Sewtherapy offers festive scarves for our feline friends and canine companions

Elizabeth+Rajnik+and+Scott+Hummel%2C++iron+and+cut+fabric+that+will+be+made+into+scarves.+
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Sewtherapy offers festive scarves for our feline friends and canine companions

Elizabeth Rajnik and Scott Hummel,  iron and cut fabric that will be made into scarves.

Elizabeth Rajnik and Scott Hummel, iron and cut fabric that will be made into scarves.

Natalie Ann Rebetsky

Elizabeth Rajnik and Scott Hummel, iron and cut fabric that will be made into scarves.

Natalie Ann Rebetsky

Natalie Ann Rebetsky

Elizabeth Rajnik and Scott Hummel, iron and cut fabric that will be made into scarves.

by Jacob Blue, Managing editor

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The short URL of the present article is: https://lhslance.org/kse0k

On any given PREP day, 5 – 10 students are busy with an iron, three sewing machines and a variety of donated fabrics, scissors, pins and supplies to sew items for charity.  The Sewtherapy club mees in C203, and anyone can join, no experience necessary.

Like other craft based activities, sewing increases dopamine in the brain, making us feel happier.

So not only is sewing a fun activity to do, it also has health benefits. Students who are feeling overwhelmed and stressed from their school work are encouraged to join the Sewthreapy club. Currently, during Sewthreapy, students are making make scarves, toys and stockings for dogs and cats for faculty and students. The scarves and stockings are being sold for $6.00,  and the proceeds benefit the Frederick County Animal Control (FCAC).

The scarves make for great holiday gifts, and come in many festive styles and fabrics. 

Mrs. Rebeteky’s dog Joey shows off his scarf sewed by Payton Johnson.

To order a scarf, email [email protected] and Sewtherapy member will visit you and help you select a fabric and size for your custom dog scarf. 

The first scarf recipient, Elizabeth Anderson said, “It was really easy to place an order. I just had to let Mrs. Rebetsky know and she had me pick out the size as well as two different fabrics for the scarf. There is a wide variety of patterns and designs. I received the scarf at the end of the day and it turned out great! It fit my dog’s collar perfectly and looked great on him. I didn’t have to pay until I actually received the scarf, just in case it didn’t turn out the way I wanted it to.”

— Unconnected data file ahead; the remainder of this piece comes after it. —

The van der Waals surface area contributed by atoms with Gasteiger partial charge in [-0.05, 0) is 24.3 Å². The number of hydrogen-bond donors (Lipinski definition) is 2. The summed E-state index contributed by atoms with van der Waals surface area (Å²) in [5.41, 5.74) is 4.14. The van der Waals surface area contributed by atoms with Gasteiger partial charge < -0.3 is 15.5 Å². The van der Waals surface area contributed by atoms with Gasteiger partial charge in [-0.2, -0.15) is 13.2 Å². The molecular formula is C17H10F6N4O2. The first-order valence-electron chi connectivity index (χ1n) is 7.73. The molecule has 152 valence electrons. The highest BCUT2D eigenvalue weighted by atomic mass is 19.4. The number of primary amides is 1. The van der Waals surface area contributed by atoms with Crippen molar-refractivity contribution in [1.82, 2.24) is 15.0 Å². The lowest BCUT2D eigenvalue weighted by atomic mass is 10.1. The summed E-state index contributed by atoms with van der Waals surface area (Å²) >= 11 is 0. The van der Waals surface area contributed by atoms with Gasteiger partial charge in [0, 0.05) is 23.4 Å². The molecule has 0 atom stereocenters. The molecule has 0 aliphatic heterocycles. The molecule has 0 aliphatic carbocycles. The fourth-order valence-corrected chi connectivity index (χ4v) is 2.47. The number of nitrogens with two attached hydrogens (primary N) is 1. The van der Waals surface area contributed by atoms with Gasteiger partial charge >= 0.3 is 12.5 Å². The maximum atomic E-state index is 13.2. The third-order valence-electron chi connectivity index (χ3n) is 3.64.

The Sewtherapy club was unintentionally started by English teacher Natalie Rebetsky worked on Ryan’s Case for Smiles with her journalism class in May 2019.  After the participation for Ryan’s Cases for Smiles exceed their expectations, the group started running low on materials. Rebetsky later then went to purchase more fabrics and supplies, but by the time she acquired everything, the school year was over. 

With the constant stresses that come with life, high school students can sometimes find themselves burned out. According to an article from MiNDFOOD, sewing has been proven to be a stress relieving activity. It encourages mindfulness while reducing anxiety. Concentrating on a specific task enables teens to become fully immersed in the craft and begin to unwind. 

The next year, Rebetsky was left with more fabric then she knew what to do with and a broken sewing machine. When Mrs. Rebetsky expressed interest in obtaining used fabrics and new sewing machines, Assistant Principal Andrew McWilliams, graciously provided to functioning sewing machines, and many other members of the community donated fabrics and twine. The club had its foundation, now it was time to build.  

This isn’t the first time lancers have done animal aiding fundraisers. Patricia Beachy, has been running these sorts of fundraisers with her pre-vet and small animals classes for years.

“I felt it would be a great opportunity for the students of LHS to develop an awareness of the number of animals in Frederick County that are found of given up and need care and homes” said Beachy.

Beachy would have the director of the FCAC Linda Shea, come speak to her students on all of the benefits the FCAC provides to the community. Shawn Snyder, who is a volunteer coordinator for the FCAC, would accompany Shea, and would always bring an adoptable dog with him to show to the students. Snyder now comes in with a dog and a volunteer to discuses volunteering and service opportunities with the FCAC.

Sewing improves hand-eye coordination. Focusing on the attention to detail sewing requires helps encourages coordination and can soothe physical pain. 

The pet scarves unique design has it so that the scarf won’t hurt or constrain the animal by wrapping the scarf within their collar. The scarfs two fabric designs has it so that the look of the scarf can be interchangeable throughout the year. Having a holiday design in the winter and a sunny vibe design in the summer makes the scarves truly unique and special. 

Sewing involves being creative, which aids the brain in creating new nerve cells. As the mental state worsens as a loss of connections between neurons, sewing promotes mental health growth.

Besides scarves, the Sewtherapy club has been working on Christmas stockings that will be filled with chew toys and other pet goodies. The stockings have a velvety felt, as well as a snowflake stitching that exclusive for the stockings.

The Sewtherapy club is open to all.  No experience necessary.  New students can sew simple pillowcases for Ryan’s Case for Smiles. It’s an easy way to learn.  Contact [email protected]

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